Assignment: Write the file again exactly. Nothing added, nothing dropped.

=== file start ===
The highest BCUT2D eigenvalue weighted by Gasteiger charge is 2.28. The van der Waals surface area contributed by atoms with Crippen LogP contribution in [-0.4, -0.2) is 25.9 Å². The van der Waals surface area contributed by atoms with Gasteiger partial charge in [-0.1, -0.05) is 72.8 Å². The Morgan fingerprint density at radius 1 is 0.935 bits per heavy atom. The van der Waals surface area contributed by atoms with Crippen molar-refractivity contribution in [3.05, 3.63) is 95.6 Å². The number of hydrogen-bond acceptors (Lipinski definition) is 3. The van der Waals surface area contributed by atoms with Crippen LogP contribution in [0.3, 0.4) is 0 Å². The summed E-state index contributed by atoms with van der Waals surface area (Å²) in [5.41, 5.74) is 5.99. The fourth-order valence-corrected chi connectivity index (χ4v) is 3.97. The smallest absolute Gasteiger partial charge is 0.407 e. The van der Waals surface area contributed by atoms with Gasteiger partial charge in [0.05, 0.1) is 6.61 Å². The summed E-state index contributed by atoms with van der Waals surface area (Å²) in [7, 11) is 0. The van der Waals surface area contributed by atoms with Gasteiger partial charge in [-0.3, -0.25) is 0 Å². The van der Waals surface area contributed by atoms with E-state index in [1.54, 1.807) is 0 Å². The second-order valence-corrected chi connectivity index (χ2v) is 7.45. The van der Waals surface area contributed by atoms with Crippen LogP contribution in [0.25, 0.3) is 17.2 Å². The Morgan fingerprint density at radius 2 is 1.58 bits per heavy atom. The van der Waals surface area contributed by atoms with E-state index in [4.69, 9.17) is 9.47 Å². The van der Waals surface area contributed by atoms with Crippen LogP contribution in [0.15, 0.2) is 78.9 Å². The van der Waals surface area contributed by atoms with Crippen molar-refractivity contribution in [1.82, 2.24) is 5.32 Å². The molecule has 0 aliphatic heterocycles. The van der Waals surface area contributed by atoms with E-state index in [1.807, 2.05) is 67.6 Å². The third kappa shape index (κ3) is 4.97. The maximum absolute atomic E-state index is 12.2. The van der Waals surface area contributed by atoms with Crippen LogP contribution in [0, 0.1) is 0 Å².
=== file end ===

The highest BCUT2D eigenvalue weighted by Gasteiger charge is 2.28. The van der Waals surface area contributed by atoms with Crippen LogP contribution in [-0.4, -0.2) is 25.9 Å². The van der Waals surface area contributed by atoms with Gasteiger partial charge in [-0.1, -0.05) is 72.8 Å². The Morgan fingerprint density at radius 1 is 0.935 bits per heavy atom. The van der Waals surface area contributed by atoms with Crippen molar-refractivity contribution in [3.05, 3.63) is 95.6 Å². The number of hydrogen-bond acceptors (Lipinski definition) is 3. The van der Waals surface area contributed by atoms with Crippen LogP contribution in [0.3, 0.4) is 0 Å². The summed E-state index contributed by atoms with van der Waals surface area (Å²) in [5.41, 5.74) is 5.99. The fourth-order valence-corrected chi connectivity index (χ4v) is 3.97. The smallest absolute Gasteiger partial charge is 0.407 e. The van der Waals surface area contributed by atoms with Gasteiger partial charge in [0.05, 0.1) is 6.61 Å². The summed E-state index contributed by atoms with van der Waals surface area (Å²) in [7, 11) is 0. The van der Waals surface area contributed by atoms with Gasteiger partial charge in [-0.3, -0.25) is 0 Å². The van der Waals surface area contributed by atoms with E-state index in [1.54, 1.807) is 0 Å². The second-order valence-corrected chi connectivity index (χ2v) is 7.45. The van der Waals surface area contributed by atoms with Crippen LogP contribution in [0.25, 0.3) is 17.2 Å². The Morgan fingerprint density at radius 2 is 1.58 bits per heavy atom. The van der Waals surface area contributed by atoms with E-state index in [4.69, 9.17) is 9.47 Å². The van der Waals surface area contributed by atoms with Crippen LogP contribution in [0.15, 0.2) is 78.9 Å². The van der Waals surface area contributed by atoms with Crippen molar-refractivity contribution in [1.82, 2.24) is 5.32 Å². The molecule has 0 aliphatic heterocycles. The van der Waals surface area contributed by atoms with E-state index in [1.807, 2.05) is 67.6 Å². The third kappa shape index (κ3) is 4.97. The maximum absolute atomic E-state index is 12.2. The van der Waals surface area contributed by atoms with Crippen LogP contribution in [0, 0.1) is 0 Å².